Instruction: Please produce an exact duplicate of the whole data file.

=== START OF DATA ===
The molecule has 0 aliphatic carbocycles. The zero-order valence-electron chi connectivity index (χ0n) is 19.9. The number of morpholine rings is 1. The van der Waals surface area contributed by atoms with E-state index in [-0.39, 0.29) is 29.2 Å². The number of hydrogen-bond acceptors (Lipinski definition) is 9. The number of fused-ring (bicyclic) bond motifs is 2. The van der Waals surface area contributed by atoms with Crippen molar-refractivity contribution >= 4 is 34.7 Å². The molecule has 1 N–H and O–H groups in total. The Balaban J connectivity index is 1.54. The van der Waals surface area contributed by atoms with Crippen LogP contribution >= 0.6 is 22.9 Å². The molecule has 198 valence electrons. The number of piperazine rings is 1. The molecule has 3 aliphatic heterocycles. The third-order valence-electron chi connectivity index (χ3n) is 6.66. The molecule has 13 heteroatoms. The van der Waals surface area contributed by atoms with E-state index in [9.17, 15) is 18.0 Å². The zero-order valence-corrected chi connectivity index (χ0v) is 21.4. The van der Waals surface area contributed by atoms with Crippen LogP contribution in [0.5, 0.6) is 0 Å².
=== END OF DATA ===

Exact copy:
The molecule has 0 aliphatic carbocycles. The zero-order valence-electron chi connectivity index (χ0n) is 19.9. The number of morpholine rings is 1. The van der Waals surface area contributed by atoms with E-state index in [-0.39, 0.29) is 29.2 Å². The number of hydrogen-bond acceptors (Lipinski definition) is 9. The number of fused-ring (bicyclic) bond motifs is 2. The van der Waals surface area contributed by atoms with Crippen molar-refractivity contribution >= 4 is 34.7 Å². The molecule has 1 N–H and O–H groups in total. The Balaban J connectivity index is 1.54. The van der Waals surface area contributed by atoms with Crippen LogP contribution >= 0.6 is 22.9 Å². The molecule has 198 valence electrons. The number of piperazine rings is 1. The molecule has 3 aliphatic heterocycles. The third-order valence-electron chi connectivity index (χ3n) is 6.66. The molecule has 13 heteroatoms. The van der Waals surface area contributed by atoms with E-state index in [9.17, 15) is 18.0 Å². The zero-order valence-corrected chi connectivity index (χ0v) is 21.4. The van der Waals surface area contributed by atoms with Crippen LogP contribution in [0.5, 0.6) is 0 Å².